June 2018

Veronica and Thomas leave for Wisconsin by car tomorrow.  My sister, Alison, and I leave by truck on Sunday.  That means there will be no posts until we are well and settled in California sometime in early July.  As for comments, well, we will approve them when we see them and can approve them, which may take some time.  So please be patient.  It will be hard for Veronica to find time to do that while with her family and hard for me to do it while strangling and/or being strangled by my sister.

I kid, of course.  Why, here’s a recent picture of Alison and I getting along:

So, while we have fun on our trip (“Yes, I can read a book while you spend 90 minutes plus whatever overage is waiting for someone to score in your World Cup match.”  “It is only the biggest spectator sport in the world, you jackass.”) rest assured that eventually your comments will be perused and approved.

Good times on the road ahead!  California here I come.  Right back where I started from.  In August of 1992.

Over a decade back now, Powells City of Books asked for a poem of 20 lines or less that summed up how you felt about Portland (it was for a contest).  I found it while packing and so, it seems like an interesting post as we say goodbye to yet another city. (more…)

A Century of Film
TriStar Pictures

The Studio

Victor Kaufman is the father of TriStar Pictures.  The name came about because Kaufman convinced Columbia Pictures (where he worked), CBS and HBO to combine to form a new film production and distribution company.  In at least one sense, it was the first major film company formed in Hollywood since RKO in 1928.  The reason Columbia was involved, in spite of already producing their own films, was to form a relationship with HBO which had become extremely powerful in terms of dealing with the majors (You can read more about this and the state of the industry in the early 80’s in History of the American Cinema 10: A New Pot of Gold: Hollywood Under the Electronic Rainbow, 1980-1989, Steven Prince.  The story of the formation of TriStar begins on page 25).  By 1984, TriStar had produced its first film (The Natural), although Where the Boys Are ’84 (which was only a TriStar distribution, not a TriStar production) beat it into theaters by just over a month, debuting on 6 April 1984.  But 1984 wasn’t that profitable (“in its first year of operation Tri-Star gained only a 5 percent share of the domestic theatrical market” (Prince, p 31) and by the end of 1986, CBS has sold their shares to Columbia and Time (the parent company of HBO) had sold them half of its shares as well.  A note here on the name: it was spelled with the hyphen until 1991 and was then dropped. (more…)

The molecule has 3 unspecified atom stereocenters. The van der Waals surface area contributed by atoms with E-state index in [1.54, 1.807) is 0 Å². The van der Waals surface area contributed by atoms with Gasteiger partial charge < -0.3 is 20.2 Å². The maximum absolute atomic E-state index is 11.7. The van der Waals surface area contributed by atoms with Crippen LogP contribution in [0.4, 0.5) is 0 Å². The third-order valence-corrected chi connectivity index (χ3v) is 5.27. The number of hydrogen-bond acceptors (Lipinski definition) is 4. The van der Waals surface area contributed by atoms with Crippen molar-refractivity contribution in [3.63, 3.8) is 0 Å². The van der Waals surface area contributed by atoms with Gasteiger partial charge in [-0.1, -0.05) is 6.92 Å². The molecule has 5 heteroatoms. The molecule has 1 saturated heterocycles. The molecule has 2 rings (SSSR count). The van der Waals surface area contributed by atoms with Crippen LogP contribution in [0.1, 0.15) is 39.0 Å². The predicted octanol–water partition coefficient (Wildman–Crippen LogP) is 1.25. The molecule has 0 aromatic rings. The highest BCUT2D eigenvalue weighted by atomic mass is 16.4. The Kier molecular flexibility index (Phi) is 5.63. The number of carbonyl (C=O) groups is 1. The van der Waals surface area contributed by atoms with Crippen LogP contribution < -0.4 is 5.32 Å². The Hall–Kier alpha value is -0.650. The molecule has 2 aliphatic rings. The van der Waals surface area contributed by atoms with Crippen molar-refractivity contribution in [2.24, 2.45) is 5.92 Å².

A nice ensemble pic from M*A*S*H that doesn’t really have a corresponding scene in the book.

My Top 10:

  1. M*A*S*H
  2. The Twelve Chairs
  3. Women in Love
  4. Lovers and Other Strangers
  5. Patton
  6. Floating Weeds
  7. The Joke
  8. Mississippi Mermaid
  9. Where’s Poppa?
  10. Catch-22

Note:  Not a strong Top 10, although at least it has 10.  The 2-5 are the weakest as a whole since 1965 and there won’t be a weaker group until 1976.  They look even weaker because they are between two very strong years.  Patton would have been #9 in 1969. (more…)